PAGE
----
There at least 99 things to know about how to prevent identity theft. Below is a good starting point.
- Watch your bank accounts online and examine your statements frequently.
- Opt out of preapproved credit cards. Go to https://www.optoutprescreen.com/?rf=t to get started.
- Check your credit for free at https://www.annualcreditreport.com/cra/index.jsp. You can do this up to three times a year.
- Dispute unauthorized credit accounts with the issuing lender.
- Don’t leave keys, purses, wallets, mobiles or laptops in your car or unlocked gym locker. Keep your stuff with you, or at least lock it up and hide it.
- Keep purses and wallets close. When you aren’t looking, thieves will steal a credit card from your open purse and you might not know it for days.
- Watch your credit card statements as closely as your bank statements, especially after you use your card.
- Watch clerks at checkout to make sure they aren’t double-swiping your credit card and skimming your information off the magnetic strip.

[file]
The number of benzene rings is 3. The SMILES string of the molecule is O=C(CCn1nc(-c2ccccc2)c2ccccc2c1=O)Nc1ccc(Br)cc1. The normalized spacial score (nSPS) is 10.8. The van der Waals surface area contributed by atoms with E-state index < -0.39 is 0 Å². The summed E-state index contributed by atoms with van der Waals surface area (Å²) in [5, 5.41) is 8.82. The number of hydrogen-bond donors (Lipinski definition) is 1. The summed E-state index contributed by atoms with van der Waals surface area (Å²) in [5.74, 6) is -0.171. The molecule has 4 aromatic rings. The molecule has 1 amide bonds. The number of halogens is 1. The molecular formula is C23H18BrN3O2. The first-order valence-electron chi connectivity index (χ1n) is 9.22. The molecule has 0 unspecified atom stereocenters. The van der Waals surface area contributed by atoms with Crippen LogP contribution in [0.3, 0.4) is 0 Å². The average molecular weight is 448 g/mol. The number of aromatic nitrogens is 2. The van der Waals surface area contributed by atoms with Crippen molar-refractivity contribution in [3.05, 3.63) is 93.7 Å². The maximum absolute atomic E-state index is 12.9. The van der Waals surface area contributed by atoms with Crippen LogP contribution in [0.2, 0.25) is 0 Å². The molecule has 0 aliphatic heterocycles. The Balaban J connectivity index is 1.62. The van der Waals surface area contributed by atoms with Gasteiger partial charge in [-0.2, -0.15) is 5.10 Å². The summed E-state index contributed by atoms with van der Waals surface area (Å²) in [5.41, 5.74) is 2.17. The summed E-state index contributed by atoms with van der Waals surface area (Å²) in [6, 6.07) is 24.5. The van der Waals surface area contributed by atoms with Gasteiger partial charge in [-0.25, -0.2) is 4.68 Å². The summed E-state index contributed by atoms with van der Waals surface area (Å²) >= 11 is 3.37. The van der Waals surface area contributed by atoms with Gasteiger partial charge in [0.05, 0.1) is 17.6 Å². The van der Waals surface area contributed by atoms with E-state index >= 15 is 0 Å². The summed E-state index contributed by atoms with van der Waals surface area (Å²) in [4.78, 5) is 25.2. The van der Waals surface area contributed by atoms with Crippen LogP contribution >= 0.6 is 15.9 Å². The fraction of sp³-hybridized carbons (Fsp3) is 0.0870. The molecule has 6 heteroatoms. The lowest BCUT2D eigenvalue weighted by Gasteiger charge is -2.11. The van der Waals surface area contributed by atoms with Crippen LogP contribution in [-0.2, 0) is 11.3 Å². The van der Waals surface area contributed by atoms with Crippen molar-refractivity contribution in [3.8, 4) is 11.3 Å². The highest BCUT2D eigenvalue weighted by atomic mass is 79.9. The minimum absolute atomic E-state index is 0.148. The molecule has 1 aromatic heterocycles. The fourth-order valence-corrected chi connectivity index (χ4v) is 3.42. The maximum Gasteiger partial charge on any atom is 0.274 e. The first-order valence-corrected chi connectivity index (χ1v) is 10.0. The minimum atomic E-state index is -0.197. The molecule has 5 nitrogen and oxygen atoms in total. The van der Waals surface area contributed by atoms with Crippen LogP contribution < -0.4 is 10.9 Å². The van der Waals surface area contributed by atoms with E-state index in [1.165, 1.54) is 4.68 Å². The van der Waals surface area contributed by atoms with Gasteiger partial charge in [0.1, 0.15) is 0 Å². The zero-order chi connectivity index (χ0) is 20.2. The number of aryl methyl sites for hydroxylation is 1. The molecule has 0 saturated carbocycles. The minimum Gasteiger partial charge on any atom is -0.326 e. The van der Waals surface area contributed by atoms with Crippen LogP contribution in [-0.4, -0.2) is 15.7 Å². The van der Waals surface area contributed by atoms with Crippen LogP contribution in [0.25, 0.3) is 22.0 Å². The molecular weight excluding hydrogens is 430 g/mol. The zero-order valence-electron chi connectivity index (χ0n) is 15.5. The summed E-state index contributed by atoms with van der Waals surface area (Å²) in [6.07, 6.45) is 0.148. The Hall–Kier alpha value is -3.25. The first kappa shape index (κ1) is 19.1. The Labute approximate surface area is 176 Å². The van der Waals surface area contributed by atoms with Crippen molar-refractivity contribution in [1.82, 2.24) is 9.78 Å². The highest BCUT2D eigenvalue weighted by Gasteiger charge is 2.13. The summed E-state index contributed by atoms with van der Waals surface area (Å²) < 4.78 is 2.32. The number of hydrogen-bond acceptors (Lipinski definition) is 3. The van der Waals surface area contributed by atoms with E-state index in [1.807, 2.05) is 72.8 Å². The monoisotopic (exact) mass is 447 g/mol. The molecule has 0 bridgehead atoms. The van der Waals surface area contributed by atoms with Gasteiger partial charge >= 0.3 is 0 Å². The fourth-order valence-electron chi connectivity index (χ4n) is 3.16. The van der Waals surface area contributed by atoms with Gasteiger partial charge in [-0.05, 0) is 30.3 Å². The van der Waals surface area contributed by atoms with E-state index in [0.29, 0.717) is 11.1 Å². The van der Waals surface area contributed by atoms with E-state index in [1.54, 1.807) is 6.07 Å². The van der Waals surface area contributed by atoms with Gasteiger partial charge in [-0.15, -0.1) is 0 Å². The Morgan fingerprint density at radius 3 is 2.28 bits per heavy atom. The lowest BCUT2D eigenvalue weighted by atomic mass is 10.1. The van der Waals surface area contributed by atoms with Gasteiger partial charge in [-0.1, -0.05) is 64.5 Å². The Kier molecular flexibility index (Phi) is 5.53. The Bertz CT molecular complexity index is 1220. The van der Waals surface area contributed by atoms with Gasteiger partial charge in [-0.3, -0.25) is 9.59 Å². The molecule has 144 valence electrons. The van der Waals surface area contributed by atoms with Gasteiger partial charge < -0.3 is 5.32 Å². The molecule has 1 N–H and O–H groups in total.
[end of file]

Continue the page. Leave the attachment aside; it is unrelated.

- Beware of ATM skimmers. Poke around the card slot and make sure there isn’t an extra façade that can be pulled off.
10. Check fraud happens when criminals get hold of your check routing and account numbers at the bottom of the check. Again, watch your bank statements.
11. Put your mail in a blue post office-issued mailbox or at the post office—not in your own mailbox with the flag up.
12. Never wire money to strangers online. If you are buying something off classifieds or receive an email or phone call from someone, even a family member in distress, it is probably a scam.
13. Lock down your PC with antivirus, antispyware, antiphishing and a firewall.
14. Update your digital devices’ operating systems critical security patches.
15. Invest in identity theft protection. You can and should do all of the above, but you still can be victimized because some big company gets hacked.
ROBERT SICILIANO, CEO of IDTheftSecurity.com is fiercely committed to informing, educating, and empowering Americans so they can be protected from violence and crime in the physical and virtual worlds. His "tell it like it is" style is sought after by major media outlets, executives in the C-Suite of leading corporations, meeting planners, and community leaders to get the straight talk they need to stay safe in a world in which physical and virtual crime is commonplace. Siciliano is accessible, real, professional, and ready to weigh in and comment at a moment's notice on breaking news.
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